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. Last Updated: 07/27/2016

Search for the Bottom Has Markets Sluggish

It was a strangely personal moment.

Finance Minister Alexei Kudrin took time out at a conference on globalization last week to answer some handwritten questions. The most impassioned of these came from a group of minority shareholders in VTB, one of the country's worst-performing stocks since the bank's "people's IPO" last May, on why the stock was in freefall.

Leaning toward the audience, Kudrin first noted that the investors, many of whom had counted on the government's pledge to support the stock, should be aware that stocks go down as well as up. Then, in what analysts suggested was talking up his own company, Kudrin, the chairman of VTB's supervisory board, urged investors to "hang on."

"Do not sell your shares at the moment," Kudrin said. "If you can wait, do wait, until the shares go back up."

The investors will be hoping that he is right. VTB shares have been languishing at rock bottom for weeks now as banking stocks fall out of favor.

Russian markets failed to react after global stock markets rebounded strongly Tuesday to the news that UBS and Lehman Brothers had issued new shares to shore up their positions.

"It was a combination of wishful thinking and a hope that the worst of the crisis is behind us," said Erik DePoy, a strategist at Alfa Bank. "Here in Russia, investors were very much more skeptical that there was a fundamental reason for that gain -- in the end, they were right."

After the surge, some investors were tentatively starting to call the bottom in global markets. Russia, despite its strong fundamentals and resilience to the global crisis, has closely tracked international markets since the beginning of the year.

"Notwithstanding another major escalation in bad news flow concerning credit market losses or the global economy, many investors seem prepared to accept that we are now close to an asset price bottom," UralSib said in a research note Friday.

Yet the bottom might be harder to call here.

Anton Khmelnitski, a director at Polar Capital in Kiev, said Russian oil stocks were trading at one-third of their valuations in comparison with their Western counterparts, making them extremely attractive. Steel, on the other hand, is becoming overvalued, he said.

"The market will be quite selective," he said, "and a safer bet would be oil and gas."

As the second quarter kicked off, trading on Russian markets was torpid at best. It was another week of inflows into Russian-focused funds, marking $1.2 billion of inflows in the year to date, but that was tempered by Central Bank figures that recorded a net capital outflow of $22.8 billion from the country in the first quarter.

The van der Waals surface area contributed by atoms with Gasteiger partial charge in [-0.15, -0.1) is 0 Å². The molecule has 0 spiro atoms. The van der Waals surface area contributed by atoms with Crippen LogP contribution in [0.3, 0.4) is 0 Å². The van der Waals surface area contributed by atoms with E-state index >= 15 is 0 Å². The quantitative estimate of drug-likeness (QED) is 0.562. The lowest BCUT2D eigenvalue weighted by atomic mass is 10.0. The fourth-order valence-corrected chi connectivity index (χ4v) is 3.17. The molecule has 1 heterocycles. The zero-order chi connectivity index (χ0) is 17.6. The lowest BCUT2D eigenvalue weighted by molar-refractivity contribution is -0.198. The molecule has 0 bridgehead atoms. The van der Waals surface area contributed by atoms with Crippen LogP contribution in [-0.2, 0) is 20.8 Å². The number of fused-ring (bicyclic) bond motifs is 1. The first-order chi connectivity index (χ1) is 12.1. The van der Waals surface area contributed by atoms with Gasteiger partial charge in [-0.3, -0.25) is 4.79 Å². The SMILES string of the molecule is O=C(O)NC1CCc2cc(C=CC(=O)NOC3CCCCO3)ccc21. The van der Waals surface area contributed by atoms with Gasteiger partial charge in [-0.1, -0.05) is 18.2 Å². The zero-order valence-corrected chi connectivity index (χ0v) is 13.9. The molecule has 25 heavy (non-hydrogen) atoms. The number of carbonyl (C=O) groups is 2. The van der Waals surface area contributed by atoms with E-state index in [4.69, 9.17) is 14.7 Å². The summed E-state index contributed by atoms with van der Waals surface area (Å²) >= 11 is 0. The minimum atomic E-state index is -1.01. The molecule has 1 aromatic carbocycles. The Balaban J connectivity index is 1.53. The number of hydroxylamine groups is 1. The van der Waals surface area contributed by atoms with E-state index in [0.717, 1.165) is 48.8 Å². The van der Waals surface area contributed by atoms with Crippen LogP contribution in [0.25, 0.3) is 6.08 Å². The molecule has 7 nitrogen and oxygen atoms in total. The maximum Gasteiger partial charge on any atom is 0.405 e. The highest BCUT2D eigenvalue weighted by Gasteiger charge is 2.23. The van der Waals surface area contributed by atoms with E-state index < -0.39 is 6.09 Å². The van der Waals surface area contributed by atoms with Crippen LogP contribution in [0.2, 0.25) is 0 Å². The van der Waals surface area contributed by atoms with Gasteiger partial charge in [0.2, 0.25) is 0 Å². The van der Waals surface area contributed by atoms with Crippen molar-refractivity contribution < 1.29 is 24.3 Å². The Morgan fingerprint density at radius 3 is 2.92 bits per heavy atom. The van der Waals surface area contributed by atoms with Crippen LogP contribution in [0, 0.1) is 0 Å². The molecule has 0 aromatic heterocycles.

On the RTS and MICEX, there was little buying and selling, which analysts attributed to the tougher liquidity situation in April as companies make their tax payments, and to continued uncertainty about where the markets are headed.

That uncertainty was further fueled by U.S. data Friday, showing that 80,000 jobs were slashed in March, the biggest cut in five years and the third straight month of losses. Investors were given further food for thought by Fed chairman Ben Bernanke's admission that a U.S. recession was possible.

"The fund managers are sitting on the cash. They are not yet comfortable enough to put it to use in the market. They are hoarding cash just in case," DePoy said.

"Traders and sales guys here are twiddling their thumbs, and trying to [stay] enthusiastic -- the calls aren't really coming in."

Earlier in the week, Alfa trimmed back its year-end target for the RTS to 2,850 from 2,920 points, while UralSib remains determinedly upbeat, maintaining its year-end target at 3,000.

The RTS closed up a small 0.5 percent on the week to 2,059.05 points, while MICEX scratched a 0.4 percent gain to close up at 1635.04 points.

"A lot of people ... are waiting for some stability in the global markets to start investing," said James Beadle, a fund manager at Pilgrim Asset Management.

"But I think that they will have a long wait, and in my experience, people start to get bored of waiting after a while, so they might start investing before they see what they want to see."